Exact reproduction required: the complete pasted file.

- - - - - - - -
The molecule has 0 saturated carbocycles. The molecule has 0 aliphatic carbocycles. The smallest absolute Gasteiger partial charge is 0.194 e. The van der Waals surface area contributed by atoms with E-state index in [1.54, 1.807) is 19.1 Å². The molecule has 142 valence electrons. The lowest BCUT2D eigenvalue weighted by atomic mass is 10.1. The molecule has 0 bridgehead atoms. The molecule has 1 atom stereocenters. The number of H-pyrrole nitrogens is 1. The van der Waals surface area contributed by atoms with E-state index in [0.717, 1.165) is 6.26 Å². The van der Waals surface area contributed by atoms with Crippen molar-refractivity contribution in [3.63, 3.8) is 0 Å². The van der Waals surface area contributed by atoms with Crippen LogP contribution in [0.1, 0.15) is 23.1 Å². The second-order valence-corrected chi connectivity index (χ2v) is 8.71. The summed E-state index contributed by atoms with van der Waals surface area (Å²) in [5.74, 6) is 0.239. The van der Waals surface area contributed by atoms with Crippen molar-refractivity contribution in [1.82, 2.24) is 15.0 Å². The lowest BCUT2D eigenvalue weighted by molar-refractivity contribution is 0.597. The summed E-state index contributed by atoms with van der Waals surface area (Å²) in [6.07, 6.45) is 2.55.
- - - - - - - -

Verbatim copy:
The molecule has 0 saturated carbocycles. The molecule has 0 aliphatic carbocycles. The smallest absolute Gasteiger partial charge is 0.194 e. The van der Waals surface area contributed by atoms with E-state index in [1.54, 1.807) is 19.1 Å². The molecule has 142 valence electrons. The lowest BCUT2D eigenvalue weighted by atomic mass is 10.1. The molecule has 0 bridgehead atoms. The molecule has 1 atom stereocenters. The number of H-pyrrole nitrogens is 1. The van der Waals surface area contributed by atoms with E-state index in [0.717, 1.165) is 6.26 Å². The van der Waals surface area contributed by atoms with Crippen molar-refractivity contribution in [3.63, 3.8) is 0 Å². The van der Waals surface area contributed by atoms with Crippen LogP contribution in [0.1, 0.15) is 23.1 Å². The second-order valence-corrected chi connectivity index (χ2v) is 8.71. The summed E-state index contributed by atoms with van der Waals surface area (Å²) in [5.74, 6) is 0.239. The van der Waals surface area contributed by atoms with Crippen molar-refractivity contribution in [1.82, 2.24) is 15.0 Å². The lowest BCUT2D eigenvalue weighted by molar-refractivity contribution is 0.597. The summed E-state index contributed by atoms with van der Waals surface area (Å²) in [6.07, 6.45) is 2.55.